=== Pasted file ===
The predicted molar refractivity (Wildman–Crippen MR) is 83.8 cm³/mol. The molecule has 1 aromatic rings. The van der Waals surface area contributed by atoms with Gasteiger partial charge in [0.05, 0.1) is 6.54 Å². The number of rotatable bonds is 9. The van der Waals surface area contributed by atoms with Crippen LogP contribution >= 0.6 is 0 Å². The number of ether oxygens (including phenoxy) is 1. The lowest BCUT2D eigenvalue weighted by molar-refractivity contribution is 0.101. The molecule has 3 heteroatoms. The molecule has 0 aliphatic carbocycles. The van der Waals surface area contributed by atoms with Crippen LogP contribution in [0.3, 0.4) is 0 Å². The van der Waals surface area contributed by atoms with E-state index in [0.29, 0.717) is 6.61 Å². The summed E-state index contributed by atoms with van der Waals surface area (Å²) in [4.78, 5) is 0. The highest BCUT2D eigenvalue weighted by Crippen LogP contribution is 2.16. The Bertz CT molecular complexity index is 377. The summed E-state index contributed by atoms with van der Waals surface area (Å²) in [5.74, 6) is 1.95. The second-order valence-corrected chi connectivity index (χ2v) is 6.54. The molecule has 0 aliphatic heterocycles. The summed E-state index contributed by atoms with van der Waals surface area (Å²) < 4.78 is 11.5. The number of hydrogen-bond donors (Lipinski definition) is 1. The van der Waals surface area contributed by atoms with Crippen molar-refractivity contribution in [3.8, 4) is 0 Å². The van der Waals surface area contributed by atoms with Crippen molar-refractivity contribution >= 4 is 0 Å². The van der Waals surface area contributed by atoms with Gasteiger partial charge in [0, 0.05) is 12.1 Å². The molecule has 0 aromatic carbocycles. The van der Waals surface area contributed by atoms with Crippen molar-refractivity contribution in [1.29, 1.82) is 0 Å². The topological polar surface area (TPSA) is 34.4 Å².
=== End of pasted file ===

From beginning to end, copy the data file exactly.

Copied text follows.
The predicted molar refractivity (Wildman–Crippen MR) is 83.8 cm³/mol. The molecule has 1 aromatic rings. The van der Waals surface area contributed by atoms with Gasteiger partial charge in [0.05, 0.1) is 6.54 Å². The number of rotatable bonds is 9. The van der Waals surface area contributed by atoms with Crippen LogP contribution >= 0.6 is 0 Å². The number of ether oxygens (including phenoxy) is 1. The lowest BCUT2D eigenvalue weighted by molar-refractivity contribution is 0.101. The molecule has 3 heteroatoms. The molecule has 0 aliphatic carbocycles. The van der Waals surface area contributed by atoms with Crippen LogP contribution in [0.3, 0.4) is 0 Å². The van der Waals surface area contributed by atoms with E-state index in [0.29, 0.717) is 6.61 Å². The summed E-state index contributed by atoms with van der Waals surface area (Å²) in [4.78, 5) is 0. The highest BCUT2D eigenvalue weighted by Crippen LogP contribution is 2.16. The Bertz CT molecular complexity index is 377. The summed E-state index contributed by atoms with van der Waals surface area (Å²) in [5.74, 6) is 1.95. The second-order valence-corrected chi connectivity index (χ2v) is 6.54. The molecule has 0 aliphatic heterocycles. The summed E-state index contributed by atoms with van der Waals surface area (Å²) < 4.78 is 11.5. The number of hydrogen-bond donors (Lipinski definition) is 1. The van der Waals surface area contributed by atoms with Crippen molar-refractivity contribution in [3.8, 4) is 0 Å². The van der Waals surface area contributed by atoms with Crippen molar-refractivity contribution >= 4 is 0 Å². The van der Waals surface area contributed by atoms with Gasteiger partial charge in [0, 0.05) is 12.1 Å². The molecule has 0 aromatic carbocycles. The van der Waals surface area contributed by atoms with Crippen molar-refractivity contribution in [1.29, 1.82) is 0 Å². The topological polar surface area (TPSA) is 34.4 Å².